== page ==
Kathy Albonetti sent in today’s photos.
A hardy hibiscus (Hibiscus hybrid, Zones 5–9) is covered with huge pink blooms. This group of hibiscus are hybrids of species native to eastern North America, and they give an incredible tropical look to a plant that is actually very winter hardy. They are slow to emerge in the spring, waiting until the weather has thoroughly warmed up, but then they shoot into vigorous, floriferous growth.
A vigorous clump of tiger lily (Lilium lancifolium, Zones 3–9). This species of lily is vigorous, long-lived, and easy to grow, producing masses of brown-spotted orange flowers every summer.
Angel’s trumpet (Brugmansia). This tropical shrub will often overwinter in Zone 7 after dying back to the ground. In colder climates, it can be grown in a container and overwintered cool and dry indoors.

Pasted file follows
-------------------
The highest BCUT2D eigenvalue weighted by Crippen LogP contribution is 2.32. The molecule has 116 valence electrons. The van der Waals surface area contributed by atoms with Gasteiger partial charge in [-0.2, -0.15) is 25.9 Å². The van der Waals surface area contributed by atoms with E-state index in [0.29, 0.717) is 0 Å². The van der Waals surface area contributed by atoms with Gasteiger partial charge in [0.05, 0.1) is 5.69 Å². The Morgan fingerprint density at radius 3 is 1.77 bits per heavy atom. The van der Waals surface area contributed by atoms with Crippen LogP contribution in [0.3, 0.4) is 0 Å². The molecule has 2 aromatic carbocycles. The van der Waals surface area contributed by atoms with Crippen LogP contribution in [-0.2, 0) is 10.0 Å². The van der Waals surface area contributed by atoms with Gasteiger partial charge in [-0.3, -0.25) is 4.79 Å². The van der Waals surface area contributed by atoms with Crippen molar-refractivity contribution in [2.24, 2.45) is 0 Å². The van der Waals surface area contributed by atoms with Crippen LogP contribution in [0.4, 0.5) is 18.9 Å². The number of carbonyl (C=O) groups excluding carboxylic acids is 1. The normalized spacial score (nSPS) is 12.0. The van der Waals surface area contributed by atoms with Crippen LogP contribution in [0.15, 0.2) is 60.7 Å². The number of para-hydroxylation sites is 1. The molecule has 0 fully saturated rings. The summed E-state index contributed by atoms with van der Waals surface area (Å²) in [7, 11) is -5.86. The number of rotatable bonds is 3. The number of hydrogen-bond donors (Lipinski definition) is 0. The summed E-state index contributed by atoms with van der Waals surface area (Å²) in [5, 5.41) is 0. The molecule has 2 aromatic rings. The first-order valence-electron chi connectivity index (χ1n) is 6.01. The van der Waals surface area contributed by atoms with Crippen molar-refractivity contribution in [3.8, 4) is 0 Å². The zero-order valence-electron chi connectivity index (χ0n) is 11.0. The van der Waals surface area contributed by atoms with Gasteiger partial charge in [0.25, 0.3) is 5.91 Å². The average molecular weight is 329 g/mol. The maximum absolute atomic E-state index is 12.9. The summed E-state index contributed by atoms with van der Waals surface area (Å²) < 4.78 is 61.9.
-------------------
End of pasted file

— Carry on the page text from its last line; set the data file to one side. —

Sometimes going by the common name of cotton rose because its leaves resemble those of a cotton plant, Hibiscus mutabilis (Zones 7–11) isn’t seen much in garden centers today but is a common sight in older gardens in the southeastern United States. It grows to over 6 feet tall and is covered with these huge double blooms, which open white in the morning and blush pink as they age.
Close-up of a freshly opened bloom on the cotton rose.
I can almost smell this hybrid lily (Lillium hybrid, Zones 5–9) through the computer screen.
An imposing tower of huge lilies in full bloom. Rich fertile soil, watering during dry spells, and protection from hungry deer are keys to spectacular lily displays like this.
Some of Kathy’s garden beds are wrapped around a beautiful barn.
Tropical-looking elephant’s ear (Colocasia esculenta, Zones 7–10 or as a tender bulb) surrounds a water feature.
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